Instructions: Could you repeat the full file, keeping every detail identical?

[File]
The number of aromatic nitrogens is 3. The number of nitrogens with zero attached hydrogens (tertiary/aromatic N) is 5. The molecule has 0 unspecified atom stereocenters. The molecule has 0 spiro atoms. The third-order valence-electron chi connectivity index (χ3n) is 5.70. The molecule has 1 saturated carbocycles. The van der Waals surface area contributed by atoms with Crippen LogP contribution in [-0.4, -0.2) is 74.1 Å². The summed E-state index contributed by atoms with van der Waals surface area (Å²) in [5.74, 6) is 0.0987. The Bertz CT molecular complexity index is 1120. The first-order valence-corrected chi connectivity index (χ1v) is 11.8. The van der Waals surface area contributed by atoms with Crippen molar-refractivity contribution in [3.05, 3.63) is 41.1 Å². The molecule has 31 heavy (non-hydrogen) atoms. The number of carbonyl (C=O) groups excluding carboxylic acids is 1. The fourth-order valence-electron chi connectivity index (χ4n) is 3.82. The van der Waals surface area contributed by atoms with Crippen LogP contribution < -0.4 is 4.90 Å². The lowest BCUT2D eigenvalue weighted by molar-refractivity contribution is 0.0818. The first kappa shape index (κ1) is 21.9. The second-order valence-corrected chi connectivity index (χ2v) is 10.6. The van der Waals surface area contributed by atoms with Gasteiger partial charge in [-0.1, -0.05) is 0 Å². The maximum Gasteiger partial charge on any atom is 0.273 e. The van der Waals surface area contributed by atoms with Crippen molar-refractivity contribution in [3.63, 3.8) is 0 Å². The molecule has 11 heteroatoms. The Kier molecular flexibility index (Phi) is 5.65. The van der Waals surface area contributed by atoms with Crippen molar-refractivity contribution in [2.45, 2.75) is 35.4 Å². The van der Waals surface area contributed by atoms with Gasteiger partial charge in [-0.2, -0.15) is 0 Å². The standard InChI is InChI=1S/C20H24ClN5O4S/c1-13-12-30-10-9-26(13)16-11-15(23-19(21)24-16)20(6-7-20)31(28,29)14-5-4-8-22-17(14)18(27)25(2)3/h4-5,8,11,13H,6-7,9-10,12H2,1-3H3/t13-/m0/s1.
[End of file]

The number of aromatic nitrogens is 3. The number of nitrogens with zero attached hydrogens (tertiary/aromatic N) is 5. The molecule has 0 unspecified atom stereocenters. The molecule has 0 spiro atoms. The third-order valence-electron chi connectivity index (χ3n) is 5.70. The molecule has 1 saturated carbocycles. The van der Waals surface area contributed by atoms with Crippen LogP contribution in [-0.4, -0.2) is 74.1 Å². The summed E-state index contributed by atoms with van der Waals surface area (Å²) in [5.74, 6) is 0.0987. The Bertz CT molecular complexity index is 1120. The first-order valence-corrected chi connectivity index (χ1v) is 11.8. The van der Waals surface area contributed by atoms with Crippen molar-refractivity contribution in [3.05, 3.63) is 41.1 Å². The molecule has 31 heavy (non-hydrogen) atoms. The number of carbonyl (C=O) groups excluding carboxylic acids is 1. The fourth-order valence-electron chi connectivity index (χ4n) is 3.82. The van der Waals surface area contributed by atoms with Crippen LogP contribution < -0.4 is 4.90 Å². The lowest BCUT2D eigenvalue weighted by molar-refractivity contribution is 0.0818. The first kappa shape index (κ1) is 21.9. The second-order valence-corrected chi connectivity index (χ2v) is 10.6. The van der Waals surface area contributed by atoms with Gasteiger partial charge in [-0.1, -0.05) is 0 Å². The maximum Gasteiger partial charge on any atom is 0.273 e. The van der Waals surface area contributed by atoms with Crippen molar-refractivity contribution in [3.63, 3.8) is 0 Å². The molecule has 11 heteroatoms. The Kier molecular flexibility index (Phi) is 5.65. The van der Waals surface area contributed by atoms with Crippen molar-refractivity contribution in [2.45, 2.75) is 35.4 Å². The van der Waals surface area contributed by atoms with Gasteiger partial charge in [-0.2, -0.15) is 0 Å². The standard InChI is InChI=1S/C20H24ClN5O4S/c1-13-12-30-10-9-26(13)16-11-15(23-19(21)24-16)20(6-7-20)31(28,29)14-5-4-8-22-17(14)18(27)25(2)3/h4-5,8,11,13H,6-7,9-10,12H2,1-3H3/t13-/m0/s1.